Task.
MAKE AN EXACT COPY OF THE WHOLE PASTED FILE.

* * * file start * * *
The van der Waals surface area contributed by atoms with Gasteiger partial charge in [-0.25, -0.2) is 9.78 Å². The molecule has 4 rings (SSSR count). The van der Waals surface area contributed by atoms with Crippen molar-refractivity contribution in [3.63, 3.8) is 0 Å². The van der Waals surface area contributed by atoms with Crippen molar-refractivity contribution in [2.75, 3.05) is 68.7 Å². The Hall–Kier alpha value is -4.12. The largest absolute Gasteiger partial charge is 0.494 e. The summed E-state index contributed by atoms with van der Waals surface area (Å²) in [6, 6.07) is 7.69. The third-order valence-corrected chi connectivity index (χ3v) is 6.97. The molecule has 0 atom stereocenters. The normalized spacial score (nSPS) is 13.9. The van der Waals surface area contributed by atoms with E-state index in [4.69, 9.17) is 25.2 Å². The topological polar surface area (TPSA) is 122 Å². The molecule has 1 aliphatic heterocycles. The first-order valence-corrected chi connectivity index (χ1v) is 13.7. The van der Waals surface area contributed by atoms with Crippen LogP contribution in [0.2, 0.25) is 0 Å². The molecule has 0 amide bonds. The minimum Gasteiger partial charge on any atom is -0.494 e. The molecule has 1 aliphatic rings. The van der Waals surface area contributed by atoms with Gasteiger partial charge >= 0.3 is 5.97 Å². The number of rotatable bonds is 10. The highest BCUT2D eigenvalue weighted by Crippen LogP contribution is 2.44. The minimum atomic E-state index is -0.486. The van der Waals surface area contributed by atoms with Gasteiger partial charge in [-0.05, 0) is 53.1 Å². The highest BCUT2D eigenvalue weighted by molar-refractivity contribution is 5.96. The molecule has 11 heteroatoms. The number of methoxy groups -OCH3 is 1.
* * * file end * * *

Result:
The van der Waals surface area contributed by atoms with Gasteiger partial charge in [-0.25, -0.2) is 9.78 Å². The molecule has 4 rings (SSSR count). The van der Waals surface area contributed by atoms with Crippen molar-refractivity contribution in [3.63, 3.8) is 0 Å². The van der Waals surface area contributed by atoms with Crippen molar-refractivity contribution in [2.75, 3.05) is 68.7 Å². The Hall–Kier alpha value is -4.12. The largest absolute Gasteiger partial charge is 0.494 e. The summed E-state index contributed by atoms with van der Waals surface area (Å²) in [6, 6.07) is 7.69. The third-order valence-corrected chi connectivity index (χ3v) is 6.97. The molecule has 0 atom stereocenters. The normalized spacial score (nSPS) is 13.9. The van der Waals surface area contributed by atoms with E-state index in [4.69, 9.17) is 25.2 Å². The topological polar surface area (TPSA) is 122 Å². The molecule has 1 aliphatic heterocycles. The first-order valence-corrected chi connectivity index (χ1v) is 13.7. The van der Waals surface area contributed by atoms with Crippen LogP contribution in [0.2, 0.25) is 0 Å². The molecule has 0 amide bonds. The minimum Gasteiger partial charge on any atom is -0.494 e. The molecule has 1 aliphatic rings. The van der Waals surface area contributed by atoms with Gasteiger partial charge >= 0.3 is 5.97 Å². The number of rotatable bonds is 10. The highest BCUT2D eigenvalue weighted by Crippen LogP contribution is 2.44. The minimum atomic E-state index is -0.486. The van der Waals surface area contributed by atoms with Gasteiger partial charge in [-0.05, 0) is 53.1 Å². The highest BCUT2D eigenvalue weighted by molar-refractivity contribution is 5.96. The molecule has 11 heteroatoms. The number of methoxy groups -OCH3 is 1.